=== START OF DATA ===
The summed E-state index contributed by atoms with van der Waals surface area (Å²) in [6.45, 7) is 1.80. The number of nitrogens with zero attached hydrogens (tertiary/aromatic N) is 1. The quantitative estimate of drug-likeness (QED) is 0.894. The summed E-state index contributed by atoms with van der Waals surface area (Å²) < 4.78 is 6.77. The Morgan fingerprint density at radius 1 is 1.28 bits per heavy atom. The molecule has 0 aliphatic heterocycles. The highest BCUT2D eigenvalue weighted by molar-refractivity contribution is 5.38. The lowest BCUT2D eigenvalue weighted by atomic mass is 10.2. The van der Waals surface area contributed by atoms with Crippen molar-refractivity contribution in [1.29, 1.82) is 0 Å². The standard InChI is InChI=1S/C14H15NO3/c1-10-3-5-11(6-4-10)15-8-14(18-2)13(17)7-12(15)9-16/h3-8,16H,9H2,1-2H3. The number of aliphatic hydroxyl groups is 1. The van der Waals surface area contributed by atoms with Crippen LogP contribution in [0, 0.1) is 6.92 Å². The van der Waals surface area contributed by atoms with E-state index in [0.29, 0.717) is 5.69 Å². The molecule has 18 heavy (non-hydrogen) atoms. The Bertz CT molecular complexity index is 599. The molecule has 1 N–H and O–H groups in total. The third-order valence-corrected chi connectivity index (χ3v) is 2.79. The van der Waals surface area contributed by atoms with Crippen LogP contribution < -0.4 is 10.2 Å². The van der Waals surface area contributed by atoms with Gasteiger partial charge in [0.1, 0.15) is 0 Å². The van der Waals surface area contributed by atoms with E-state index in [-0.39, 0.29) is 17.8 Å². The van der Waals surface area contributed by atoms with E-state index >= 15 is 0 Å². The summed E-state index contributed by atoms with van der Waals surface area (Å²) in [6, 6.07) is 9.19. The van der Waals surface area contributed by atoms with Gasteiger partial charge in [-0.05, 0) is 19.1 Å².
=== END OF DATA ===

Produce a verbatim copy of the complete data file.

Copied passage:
The summed E-state index contributed by atoms with van der Waals surface area (Å²) in [6.45, 7) is 1.80. The number of nitrogens with zero attached hydrogens (tertiary/aromatic N) is 1. The quantitative estimate of drug-likeness (QED) is 0.894. The summed E-state index contributed by atoms with van der Waals surface area (Å²) < 4.78 is 6.77. The Morgan fingerprint density at radius 1 is 1.28 bits per heavy atom. The molecule has 0 aliphatic heterocycles. The highest BCUT2D eigenvalue weighted by molar-refractivity contribution is 5.38. The lowest BCUT2D eigenvalue weighted by atomic mass is 10.2. The van der Waals surface area contributed by atoms with Crippen molar-refractivity contribution in [1.29, 1.82) is 0 Å². The standard InChI is InChI=1S/C14H15NO3/c1-10-3-5-11(6-4-10)15-8-14(18-2)13(17)7-12(15)9-16/h3-8,16H,9H2,1-2H3. The number of aliphatic hydroxyl groups is 1. The van der Waals surface area contributed by atoms with Crippen LogP contribution in [0, 0.1) is 6.92 Å². The van der Waals surface area contributed by atoms with E-state index in [0.29, 0.717) is 5.69 Å². The molecule has 18 heavy (non-hydrogen) atoms. The Bertz CT molecular complexity index is 599. The molecule has 1 N–H and O–H groups in total. The third-order valence-corrected chi connectivity index (χ3v) is 2.79. The van der Waals surface area contributed by atoms with Crippen LogP contribution < -0.4 is 10.2 Å². The van der Waals surface area contributed by atoms with Gasteiger partial charge in [0.1, 0.15) is 0 Å². The van der Waals surface area contributed by atoms with E-state index in [-0.39, 0.29) is 17.8 Å². The van der Waals surface area contributed by atoms with E-state index >= 15 is 0 Å². The summed E-state index contributed by atoms with van der Waals surface area (Å²) in [6, 6.07) is 9.19. The van der Waals surface area contributed by atoms with Gasteiger partial charge in [-0.05, 0) is 19.1 Å².